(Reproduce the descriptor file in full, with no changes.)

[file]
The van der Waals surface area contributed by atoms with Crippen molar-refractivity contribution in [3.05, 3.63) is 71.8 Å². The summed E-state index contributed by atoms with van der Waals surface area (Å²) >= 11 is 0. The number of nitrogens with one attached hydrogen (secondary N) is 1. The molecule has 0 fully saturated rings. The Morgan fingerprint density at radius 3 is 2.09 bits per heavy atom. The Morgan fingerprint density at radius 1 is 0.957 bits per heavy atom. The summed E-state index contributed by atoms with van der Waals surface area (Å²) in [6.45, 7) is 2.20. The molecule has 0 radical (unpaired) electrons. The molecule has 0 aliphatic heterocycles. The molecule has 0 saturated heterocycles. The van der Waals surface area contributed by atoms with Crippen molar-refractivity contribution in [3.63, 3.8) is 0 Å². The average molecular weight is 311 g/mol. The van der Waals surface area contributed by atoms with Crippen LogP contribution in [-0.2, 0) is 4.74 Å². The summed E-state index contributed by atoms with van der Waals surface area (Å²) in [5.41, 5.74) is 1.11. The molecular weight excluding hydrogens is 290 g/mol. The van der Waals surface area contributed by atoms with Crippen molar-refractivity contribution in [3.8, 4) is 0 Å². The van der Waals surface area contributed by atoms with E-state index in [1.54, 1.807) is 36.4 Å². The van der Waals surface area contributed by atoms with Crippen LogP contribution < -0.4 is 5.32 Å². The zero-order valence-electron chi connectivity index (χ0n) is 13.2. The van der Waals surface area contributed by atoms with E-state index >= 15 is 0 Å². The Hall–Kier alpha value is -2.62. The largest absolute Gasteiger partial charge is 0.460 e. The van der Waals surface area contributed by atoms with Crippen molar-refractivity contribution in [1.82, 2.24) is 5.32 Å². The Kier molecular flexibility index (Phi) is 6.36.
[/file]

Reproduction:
The van der Waals surface area contributed by atoms with Crippen molar-refractivity contribution in [3.05, 3.63) is 71.8 Å². The summed E-state index contributed by atoms with van der Waals surface area (Å²) >= 11 is 0. The number of nitrogens with one attached hydrogen (secondary N) is 1. The molecule has 0 fully saturated rings. The Morgan fingerprint density at radius 3 is 2.09 bits per heavy atom. The Morgan fingerprint density at radius 1 is 0.957 bits per heavy atom. The summed E-state index contributed by atoms with van der Waals surface area (Å²) in [6.45, 7) is 2.20. The molecule has 0 radical (unpaired) electrons. The molecule has 0 aliphatic heterocycles. The molecule has 0 saturated heterocycles. The van der Waals surface area contributed by atoms with Crippen molar-refractivity contribution in [3.63, 3.8) is 0 Å². The average molecular weight is 311 g/mol. The van der Waals surface area contributed by atoms with Crippen LogP contribution in [-0.2, 0) is 4.74 Å². The summed E-state index contributed by atoms with van der Waals surface area (Å²) in [5.41, 5.74) is 1.11. The molecular weight excluding hydrogens is 290 g/mol. The van der Waals surface area contributed by atoms with Crippen molar-refractivity contribution in [3.8, 4) is 0 Å². The van der Waals surface area contributed by atoms with E-state index in [1.54, 1.807) is 36.4 Å². The van der Waals surface area contributed by atoms with Crippen LogP contribution < -0.4 is 5.32 Å². The zero-order valence-electron chi connectivity index (χ0n) is 13.2. The van der Waals surface area contributed by atoms with E-state index >= 15 is 0 Å². The Hall–Kier alpha value is -2.62. The largest absolute Gasteiger partial charge is 0.460 e. The van der Waals surface area contributed by atoms with Crippen molar-refractivity contribution in [1.82, 2.24) is 5.32 Å². The Kier molecular flexibility index (Phi) is 6.36.